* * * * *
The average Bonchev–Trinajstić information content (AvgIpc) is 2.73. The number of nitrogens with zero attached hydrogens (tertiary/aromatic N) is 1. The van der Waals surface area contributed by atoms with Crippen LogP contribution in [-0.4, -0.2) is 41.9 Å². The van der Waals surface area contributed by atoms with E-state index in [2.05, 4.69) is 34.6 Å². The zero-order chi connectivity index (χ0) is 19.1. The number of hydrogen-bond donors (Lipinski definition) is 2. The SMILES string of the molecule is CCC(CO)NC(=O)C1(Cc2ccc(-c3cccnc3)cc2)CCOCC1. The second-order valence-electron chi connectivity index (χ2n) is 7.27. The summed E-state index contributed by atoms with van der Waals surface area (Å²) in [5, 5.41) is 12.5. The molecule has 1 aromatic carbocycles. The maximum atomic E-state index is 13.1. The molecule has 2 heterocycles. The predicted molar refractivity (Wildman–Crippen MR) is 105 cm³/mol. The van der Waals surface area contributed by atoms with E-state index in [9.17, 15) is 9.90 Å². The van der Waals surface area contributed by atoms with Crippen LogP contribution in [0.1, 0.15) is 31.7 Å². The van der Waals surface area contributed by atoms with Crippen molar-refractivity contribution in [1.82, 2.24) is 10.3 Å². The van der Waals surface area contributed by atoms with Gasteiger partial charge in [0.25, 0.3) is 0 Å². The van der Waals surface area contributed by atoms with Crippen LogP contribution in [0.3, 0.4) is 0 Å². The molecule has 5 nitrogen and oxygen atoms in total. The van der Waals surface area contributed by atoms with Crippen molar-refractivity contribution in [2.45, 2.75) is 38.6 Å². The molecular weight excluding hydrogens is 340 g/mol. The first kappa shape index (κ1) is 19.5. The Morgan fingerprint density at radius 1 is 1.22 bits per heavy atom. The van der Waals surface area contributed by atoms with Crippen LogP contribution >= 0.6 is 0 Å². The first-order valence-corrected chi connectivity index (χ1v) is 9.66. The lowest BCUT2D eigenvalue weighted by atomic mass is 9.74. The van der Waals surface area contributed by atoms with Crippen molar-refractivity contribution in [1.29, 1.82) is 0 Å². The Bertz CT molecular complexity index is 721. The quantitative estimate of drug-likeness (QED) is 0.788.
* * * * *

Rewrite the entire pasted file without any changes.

The average Bonchev–Trinajstić information content (AvgIpc) is 2.73. The number of nitrogens with zero attached hydrogens (tertiary/aromatic N) is 1. The van der Waals surface area contributed by atoms with Crippen LogP contribution in [-0.4, -0.2) is 41.9 Å². The van der Waals surface area contributed by atoms with E-state index in [2.05, 4.69) is 34.6 Å². The zero-order chi connectivity index (χ0) is 19.1. The number of hydrogen-bond donors (Lipinski definition) is 2. The SMILES string of the molecule is CCC(CO)NC(=O)C1(Cc2ccc(-c3cccnc3)cc2)CCOCC1. The second-order valence-electron chi connectivity index (χ2n) is 7.27. The summed E-state index contributed by atoms with van der Waals surface area (Å²) in [5, 5.41) is 12.5. The molecule has 1 aromatic carbocycles. The maximum atomic E-state index is 13.1. The molecule has 2 heterocycles. The predicted molar refractivity (Wildman–Crippen MR) is 105 cm³/mol. The van der Waals surface area contributed by atoms with E-state index in [9.17, 15) is 9.90 Å². The van der Waals surface area contributed by atoms with Crippen LogP contribution in [0.1, 0.15) is 31.7 Å². The van der Waals surface area contributed by atoms with Crippen molar-refractivity contribution in [1.82, 2.24) is 10.3 Å². The van der Waals surface area contributed by atoms with Gasteiger partial charge in [0.25, 0.3) is 0 Å². The van der Waals surface area contributed by atoms with Crippen LogP contribution in [0.3, 0.4) is 0 Å². The molecule has 5 nitrogen and oxygen atoms in total. The van der Waals surface area contributed by atoms with Crippen molar-refractivity contribution in [2.45, 2.75) is 38.6 Å². The molecular weight excluding hydrogens is 340 g/mol. The first kappa shape index (κ1) is 19.5. The Morgan fingerprint density at radius 1 is 1.22 bits per heavy atom. The van der Waals surface area contributed by atoms with Crippen LogP contribution >= 0.6 is 0 Å². The first-order valence-corrected chi connectivity index (χ1v) is 9.66. The lowest BCUT2D eigenvalue weighted by atomic mass is 9.74. The van der Waals surface area contributed by atoms with Crippen molar-refractivity contribution in [1.29, 1.82) is 0 Å². The Bertz CT molecular complexity index is 721. The quantitative estimate of drug-likeness (QED) is 0.788.